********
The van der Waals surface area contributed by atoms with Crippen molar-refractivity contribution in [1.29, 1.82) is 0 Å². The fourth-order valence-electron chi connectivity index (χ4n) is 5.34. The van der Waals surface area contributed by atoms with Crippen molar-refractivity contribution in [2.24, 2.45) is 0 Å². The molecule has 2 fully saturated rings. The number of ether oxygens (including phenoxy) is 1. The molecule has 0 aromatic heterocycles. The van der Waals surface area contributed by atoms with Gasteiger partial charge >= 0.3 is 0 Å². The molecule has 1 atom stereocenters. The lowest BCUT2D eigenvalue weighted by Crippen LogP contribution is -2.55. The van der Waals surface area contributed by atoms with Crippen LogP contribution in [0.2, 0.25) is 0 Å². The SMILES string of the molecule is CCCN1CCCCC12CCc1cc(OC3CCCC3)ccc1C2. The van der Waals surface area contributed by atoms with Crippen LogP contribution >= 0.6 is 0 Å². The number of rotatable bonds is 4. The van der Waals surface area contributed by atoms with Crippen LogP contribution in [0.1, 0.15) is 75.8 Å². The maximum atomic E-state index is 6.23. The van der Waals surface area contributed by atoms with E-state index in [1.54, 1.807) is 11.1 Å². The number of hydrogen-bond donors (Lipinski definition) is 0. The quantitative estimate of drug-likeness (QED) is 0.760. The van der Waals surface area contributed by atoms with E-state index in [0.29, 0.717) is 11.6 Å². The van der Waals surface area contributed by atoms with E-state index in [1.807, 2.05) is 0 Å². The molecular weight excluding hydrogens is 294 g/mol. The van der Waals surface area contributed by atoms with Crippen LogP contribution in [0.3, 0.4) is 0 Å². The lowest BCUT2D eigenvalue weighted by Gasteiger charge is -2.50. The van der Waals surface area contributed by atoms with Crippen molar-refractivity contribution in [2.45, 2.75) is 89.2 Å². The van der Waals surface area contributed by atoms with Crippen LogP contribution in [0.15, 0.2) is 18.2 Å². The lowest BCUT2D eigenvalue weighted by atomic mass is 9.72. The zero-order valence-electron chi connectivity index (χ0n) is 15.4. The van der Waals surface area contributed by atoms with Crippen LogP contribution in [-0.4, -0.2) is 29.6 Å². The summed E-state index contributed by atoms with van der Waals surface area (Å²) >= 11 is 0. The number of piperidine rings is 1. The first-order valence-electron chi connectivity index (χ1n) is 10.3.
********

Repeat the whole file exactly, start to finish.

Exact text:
The van der Waals surface area contributed by atoms with Crippen molar-refractivity contribution in [1.29, 1.82) is 0 Å². The fourth-order valence-electron chi connectivity index (χ4n) is 5.34. The van der Waals surface area contributed by atoms with Crippen molar-refractivity contribution in [2.24, 2.45) is 0 Å². The molecule has 2 fully saturated rings. The number of ether oxygens (including phenoxy) is 1. The molecule has 0 aromatic heterocycles. The van der Waals surface area contributed by atoms with Gasteiger partial charge >= 0.3 is 0 Å². The molecule has 1 atom stereocenters. The lowest BCUT2D eigenvalue weighted by Crippen LogP contribution is -2.55. The van der Waals surface area contributed by atoms with Crippen LogP contribution in [0.2, 0.25) is 0 Å². The SMILES string of the molecule is CCCN1CCCCC12CCc1cc(OC3CCCC3)ccc1C2. The van der Waals surface area contributed by atoms with Crippen LogP contribution >= 0.6 is 0 Å². The number of rotatable bonds is 4. The van der Waals surface area contributed by atoms with Crippen LogP contribution in [0.1, 0.15) is 75.8 Å². The maximum atomic E-state index is 6.23. The van der Waals surface area contributed by atoms with E-state index in [1.54, 1.807) is 11.1 Å². The number of hydrogen-bond donors (Lipinski definition) is 0. The quantitative estimate of drug-likeness (QED) is 0.760. The van der Waals surface area contributed by atoms with E-state index in [0.29, 0.717) is 11.6 Å². The van der Waals surface area contributed by atoms with E-state index in [1.807, 2.05) is 0 Å². The molecular weight excluding hydrogens is 294 g/mol. The van der Waals surface area contributed by atoms with Crippen LogP contribution in [0.3, 0.4) is 0 Å². The lowest BCUT2D eigenvalue weighted by Gasteiger charge is -2.50. The van der Waals surface area contributed by atoms with Crippen molar-refractivity contribution in [2.45, 2.75) is 89.2 Å². The van der Waals surface area contributed by atoms with Crippen LogP contribution in [0.15, 0.2) is 18.2 Å². The lowest BCUT2D eigenvalue weighted by atomic mass is 9.72. The zero-order valence-electron chi connectivity index (χ0n) is 15.4. The van der Waals surface area contributed by atoms with Crippen LogP contribution in [-0.4, -0.2) is 29.6 Å². The summed E-state index contributed by atoms with van der Waals surface area (Å²) >= 11 is 0. The number of piperidine rings is 1. The first-order valence-electron chi connectivity index (χ1n) is 10.3.